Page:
Synthese:1-25 (forthcoming)

Authors
Mattias Skipper
Aarhus University
Abstract
Should you always be certain about what you should believe? In other words, does rationality demand higher-order certainty? First answer: Yes! Higher-order uncertainty can’t be rational, since it breeds at least a mild form of epistemic akrasia. Second answer: No! Higher-order certainty can’t be rational, since it licenses a dogmatic kind of insensitivity to higher-order evidence. Which answer wins out? The first, I argue. Once we get clearer about what higher-order certainty is, a view emerges on which higher-order certainty does not, in fact, license any kind of insensitivity to higher-order evidence. The view as I will describe it has plenty of intuitive appeal. But it is not without substantive commitments: it implies a strong form of internalism about epistemic rationality, and forces us to reconsider standard ways of thinking about the nature of evidential support. Yet, the view put forth promises a simple and elegant solution to a surprisingly difficult problem in our understanding of rational belief.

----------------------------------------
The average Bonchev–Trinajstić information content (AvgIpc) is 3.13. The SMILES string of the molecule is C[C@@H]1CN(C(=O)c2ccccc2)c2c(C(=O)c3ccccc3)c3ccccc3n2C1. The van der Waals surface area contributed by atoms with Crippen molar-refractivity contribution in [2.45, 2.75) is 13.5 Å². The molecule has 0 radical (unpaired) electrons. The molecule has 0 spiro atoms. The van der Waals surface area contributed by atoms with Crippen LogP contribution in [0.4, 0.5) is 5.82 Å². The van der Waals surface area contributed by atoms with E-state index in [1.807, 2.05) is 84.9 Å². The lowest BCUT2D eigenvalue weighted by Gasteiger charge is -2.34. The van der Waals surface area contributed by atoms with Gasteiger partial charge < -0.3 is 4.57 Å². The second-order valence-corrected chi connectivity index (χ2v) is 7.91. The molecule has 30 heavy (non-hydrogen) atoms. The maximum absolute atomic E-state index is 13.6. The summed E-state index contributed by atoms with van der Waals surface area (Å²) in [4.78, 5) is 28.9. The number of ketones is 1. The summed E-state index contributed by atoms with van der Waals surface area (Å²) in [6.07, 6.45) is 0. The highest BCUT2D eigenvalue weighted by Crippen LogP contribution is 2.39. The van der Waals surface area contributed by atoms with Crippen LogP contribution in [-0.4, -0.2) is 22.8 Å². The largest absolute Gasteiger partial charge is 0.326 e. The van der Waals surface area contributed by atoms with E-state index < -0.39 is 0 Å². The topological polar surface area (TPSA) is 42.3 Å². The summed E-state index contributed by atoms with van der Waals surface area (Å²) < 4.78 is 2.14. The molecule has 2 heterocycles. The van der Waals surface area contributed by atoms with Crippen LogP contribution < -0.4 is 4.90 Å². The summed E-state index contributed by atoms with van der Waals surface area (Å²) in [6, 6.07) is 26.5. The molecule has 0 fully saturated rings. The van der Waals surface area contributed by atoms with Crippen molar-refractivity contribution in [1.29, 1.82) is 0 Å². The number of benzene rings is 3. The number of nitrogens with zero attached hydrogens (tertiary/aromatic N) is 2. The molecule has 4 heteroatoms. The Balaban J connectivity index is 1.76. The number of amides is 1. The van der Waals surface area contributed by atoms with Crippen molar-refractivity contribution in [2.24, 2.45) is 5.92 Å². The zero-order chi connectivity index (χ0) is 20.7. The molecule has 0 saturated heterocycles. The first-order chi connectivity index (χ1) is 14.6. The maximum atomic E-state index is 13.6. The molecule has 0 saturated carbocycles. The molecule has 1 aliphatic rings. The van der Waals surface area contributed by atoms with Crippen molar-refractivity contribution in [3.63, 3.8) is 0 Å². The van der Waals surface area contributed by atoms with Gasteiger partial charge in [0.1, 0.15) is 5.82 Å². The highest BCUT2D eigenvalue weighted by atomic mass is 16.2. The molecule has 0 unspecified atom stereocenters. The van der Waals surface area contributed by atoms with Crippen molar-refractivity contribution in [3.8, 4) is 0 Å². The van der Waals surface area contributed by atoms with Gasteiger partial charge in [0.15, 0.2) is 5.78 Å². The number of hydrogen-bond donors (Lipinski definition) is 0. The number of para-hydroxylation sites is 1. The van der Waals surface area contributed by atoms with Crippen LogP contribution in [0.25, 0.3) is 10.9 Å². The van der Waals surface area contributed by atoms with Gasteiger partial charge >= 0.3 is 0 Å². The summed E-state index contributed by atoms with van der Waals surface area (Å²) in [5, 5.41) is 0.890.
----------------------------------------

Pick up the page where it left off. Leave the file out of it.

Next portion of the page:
Keywords Higher-Order Evidence  Higher-Order Defeat  Higher-Order Uncertainty  Epistemic Akrasia  Inter-level Coherence
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DOI 10.1007/s11229-020-02814-w
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